She held me in her arms as I wept. “Welcome home,” she said. “Welcome Home.”
I had no idea who this woman was. I had never seen her before, nor would I recognize her if I ever saw her again.
I had heard of this phenomenal phrase, but in 28 years I had never been privy to it. It was such an emotional release. My heart began to let go of the pain of so many years of not being seen, of being ignored when I mentioned the word Vietnam. Since my return to the U.S. in 1969, I had stood stoically as people turned away or looked at me scathingly if I mentioned I had been there. I stopped talking about my experiences. I shut down and kept quiet for more than 25 years.
I had come to Washington, D.C., in 1997 at the invitation of Connie Stevens, the producer of the film “A Healing,” a documentary telling the stories of women I had been with two years prior when we revisited Vietnam on a personal healing mission. Several of us, who had never met prior to our trip in ’95, had arrived from all points of the United States to view the premiere of the film. We had seen the movie, wept over our stories, been feted, and now were at the Vietnam Veterans Memorial Wall.
This was my first visit. We began at the Women’s Memorial, an afterthought to the wall honoring the nurses who served. Having spent time with a number of nurses on our trip, I was overwhelmed with the poignancy of the three young women holding the young G.I.
I had to step away from our group. I turned and walked a few yards toward the grassy area in front of the Wall. It was such an amazing sight, snuggled into the berm behind it, the granite shimmering in the sunlight, the apex rising 10 feet above the two ends. I stood there stiffly, trying to bring my emotions into balance.
This woman, a stranger, walked up, took one look at me and said very softly, “Welcome home.” Startled, I turned to look at her as she opened her arms. “How did you know?” I was finally able to ask. “I was there,” she said. “I can tell when someone has never heard those two wonderful, simple words before.” We stood silently staring at the Wall until she patted me on the back and walked away.
The rest of my group began to walk toward the Wall. “Barbara, are you coming?” “No,” I mumbled, “I can’t, I’m not ready.” It seemed like such a private, sacred place. A walk to honor lost friends, husbands, fathers, brothers, sisters, daughters, sons, uncles or grandfathers. More than 58,000 men and eight women. I didn’t want to intrude.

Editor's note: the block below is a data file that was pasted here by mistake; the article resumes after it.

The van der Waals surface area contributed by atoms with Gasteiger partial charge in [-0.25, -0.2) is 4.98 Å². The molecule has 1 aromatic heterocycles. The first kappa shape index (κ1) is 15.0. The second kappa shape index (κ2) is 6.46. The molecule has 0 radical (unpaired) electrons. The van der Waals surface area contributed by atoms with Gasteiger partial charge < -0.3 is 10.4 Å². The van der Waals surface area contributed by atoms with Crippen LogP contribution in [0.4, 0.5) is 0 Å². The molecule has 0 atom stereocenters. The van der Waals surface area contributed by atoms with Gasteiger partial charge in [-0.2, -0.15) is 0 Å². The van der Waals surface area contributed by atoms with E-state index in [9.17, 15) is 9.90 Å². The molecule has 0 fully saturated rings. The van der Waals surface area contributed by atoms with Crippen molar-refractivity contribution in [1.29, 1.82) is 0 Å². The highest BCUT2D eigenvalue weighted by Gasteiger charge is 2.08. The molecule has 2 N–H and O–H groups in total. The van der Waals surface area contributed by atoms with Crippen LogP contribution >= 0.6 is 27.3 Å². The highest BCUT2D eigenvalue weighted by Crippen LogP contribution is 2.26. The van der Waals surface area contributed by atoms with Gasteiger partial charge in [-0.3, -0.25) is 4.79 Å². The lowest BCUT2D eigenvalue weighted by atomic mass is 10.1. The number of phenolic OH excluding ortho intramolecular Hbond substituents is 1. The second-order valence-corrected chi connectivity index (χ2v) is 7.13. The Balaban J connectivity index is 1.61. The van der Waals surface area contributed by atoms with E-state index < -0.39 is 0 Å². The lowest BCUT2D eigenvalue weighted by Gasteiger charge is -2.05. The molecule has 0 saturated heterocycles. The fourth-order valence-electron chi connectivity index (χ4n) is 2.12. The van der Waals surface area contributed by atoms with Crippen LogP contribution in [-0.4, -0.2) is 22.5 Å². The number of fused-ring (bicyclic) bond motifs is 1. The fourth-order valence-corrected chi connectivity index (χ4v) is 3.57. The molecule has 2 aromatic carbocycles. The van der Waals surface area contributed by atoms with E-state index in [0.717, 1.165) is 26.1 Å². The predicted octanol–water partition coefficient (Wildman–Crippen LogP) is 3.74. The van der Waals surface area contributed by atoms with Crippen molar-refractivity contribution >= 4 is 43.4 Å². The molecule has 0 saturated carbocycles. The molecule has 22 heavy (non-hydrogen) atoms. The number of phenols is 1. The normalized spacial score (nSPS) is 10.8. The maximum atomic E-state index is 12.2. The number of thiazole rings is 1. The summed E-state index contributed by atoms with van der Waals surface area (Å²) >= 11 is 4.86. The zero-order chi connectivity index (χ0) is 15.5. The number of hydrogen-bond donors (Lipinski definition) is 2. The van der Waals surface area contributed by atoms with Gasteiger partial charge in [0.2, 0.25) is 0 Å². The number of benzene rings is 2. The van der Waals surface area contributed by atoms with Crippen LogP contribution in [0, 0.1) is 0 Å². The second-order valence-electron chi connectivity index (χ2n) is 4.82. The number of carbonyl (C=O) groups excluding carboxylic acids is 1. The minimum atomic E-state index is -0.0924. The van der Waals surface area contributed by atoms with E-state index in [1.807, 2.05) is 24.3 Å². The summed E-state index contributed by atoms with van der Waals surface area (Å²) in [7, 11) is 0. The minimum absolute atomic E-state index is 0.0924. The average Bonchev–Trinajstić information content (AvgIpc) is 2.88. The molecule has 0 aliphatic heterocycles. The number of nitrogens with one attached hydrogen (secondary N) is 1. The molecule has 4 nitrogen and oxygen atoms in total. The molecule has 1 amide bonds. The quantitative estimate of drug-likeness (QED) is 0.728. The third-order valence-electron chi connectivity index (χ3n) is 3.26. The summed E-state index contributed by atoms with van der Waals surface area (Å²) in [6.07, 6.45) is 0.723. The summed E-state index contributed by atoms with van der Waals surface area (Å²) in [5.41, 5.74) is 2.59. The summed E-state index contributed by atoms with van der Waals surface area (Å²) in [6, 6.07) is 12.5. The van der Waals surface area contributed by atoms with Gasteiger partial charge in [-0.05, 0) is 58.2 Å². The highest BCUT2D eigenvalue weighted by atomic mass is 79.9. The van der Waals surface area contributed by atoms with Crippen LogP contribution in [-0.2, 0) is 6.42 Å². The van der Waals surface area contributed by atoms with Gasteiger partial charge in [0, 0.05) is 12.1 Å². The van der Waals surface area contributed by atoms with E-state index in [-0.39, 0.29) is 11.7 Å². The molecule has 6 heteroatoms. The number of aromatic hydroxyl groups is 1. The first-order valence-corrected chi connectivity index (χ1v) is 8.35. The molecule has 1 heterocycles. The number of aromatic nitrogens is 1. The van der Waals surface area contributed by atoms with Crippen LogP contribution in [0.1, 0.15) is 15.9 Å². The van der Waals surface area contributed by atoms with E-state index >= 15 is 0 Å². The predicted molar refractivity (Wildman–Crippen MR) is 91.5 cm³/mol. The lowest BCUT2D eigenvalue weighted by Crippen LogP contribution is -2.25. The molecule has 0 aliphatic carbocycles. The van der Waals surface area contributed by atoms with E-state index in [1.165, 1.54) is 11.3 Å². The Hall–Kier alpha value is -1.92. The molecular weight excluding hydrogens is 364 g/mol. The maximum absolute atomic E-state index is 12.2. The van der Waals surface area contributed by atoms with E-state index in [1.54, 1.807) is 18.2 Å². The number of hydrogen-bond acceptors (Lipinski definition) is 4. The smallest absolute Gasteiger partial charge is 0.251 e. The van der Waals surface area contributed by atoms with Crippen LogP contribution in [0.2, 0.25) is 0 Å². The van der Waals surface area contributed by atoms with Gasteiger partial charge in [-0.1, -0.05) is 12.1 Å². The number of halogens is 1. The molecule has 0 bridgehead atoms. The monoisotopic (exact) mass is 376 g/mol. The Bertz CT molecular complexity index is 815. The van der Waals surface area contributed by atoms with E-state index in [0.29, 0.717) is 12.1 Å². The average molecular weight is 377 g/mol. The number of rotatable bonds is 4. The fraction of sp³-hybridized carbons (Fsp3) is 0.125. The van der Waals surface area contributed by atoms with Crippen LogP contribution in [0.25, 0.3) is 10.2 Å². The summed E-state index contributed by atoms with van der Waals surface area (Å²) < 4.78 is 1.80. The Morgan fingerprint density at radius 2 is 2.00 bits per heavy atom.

I knew of only one name on the Wall. A young ROTC student from the University of California, Berkeley. We had known each other a couple of years before when both our fathers were stationed at the Presidio of San Francisco. We had danced and shared a sweet kiss as the clock struck midnight on New Year’s Eve. A couple of years later, he had stepped on a land mine, just two months after arriving in country. He left a wife and a new baby. Along with our friends, I mourned his passing.
There were so many young guys I met in Saigon, the names and faces of whom I had forgotten. The swift boat commander, the assault helicopter pilot, the forward recon pilot. I dated each a few times. We shared good meals, spoke of loneliness, traded stories of home and a few hugs and kisses. Then they each abruptly dropped out of my life. I have always hoped they disappeared because we just didn’t mesh, not for any other reason. Now I could only hope their names weren’t etched on that beautiful wall. I had no way of knowing.
While in Washington amid the gala for the opening of the Women in the Military Museum, friends from Portland had sent me a beautiful arrangement of flowers with a simple card that read, “You are so brave.” I didn’t get the sentiment, but the flowers were exquisite and the words touching.
On our last morning in the city, I knew what I had to do. I grabbed my husband, who had accompanied me. “Dave, we have to go to the Wall. I need to take the flowers, now!”
We stopped at the Women’s Memorial first, then walked past the statue of the Three Soldiers who stand watch over the Wall. I recognized the young, exhausted but determined faces of the boys I had seen on the streets in Saigon and at a fire base in Phu Loi.
Then we began our stroll along the Wall, gently touching the occasional name as we walked, neither of us saying anything. We slowly made our way to the apex. There were amazing gifts of remembrance along the way: a baseball glove, letters, photos, unit patches, medals, a bottle of beer, ball caps and dog tags. Things so personal, honoring those names.
We reached the apex, 1968, my year. This is where I knew to leave my bouquet. I bent, placed the flowers, and crying softly, whispered, “You were so brave.”
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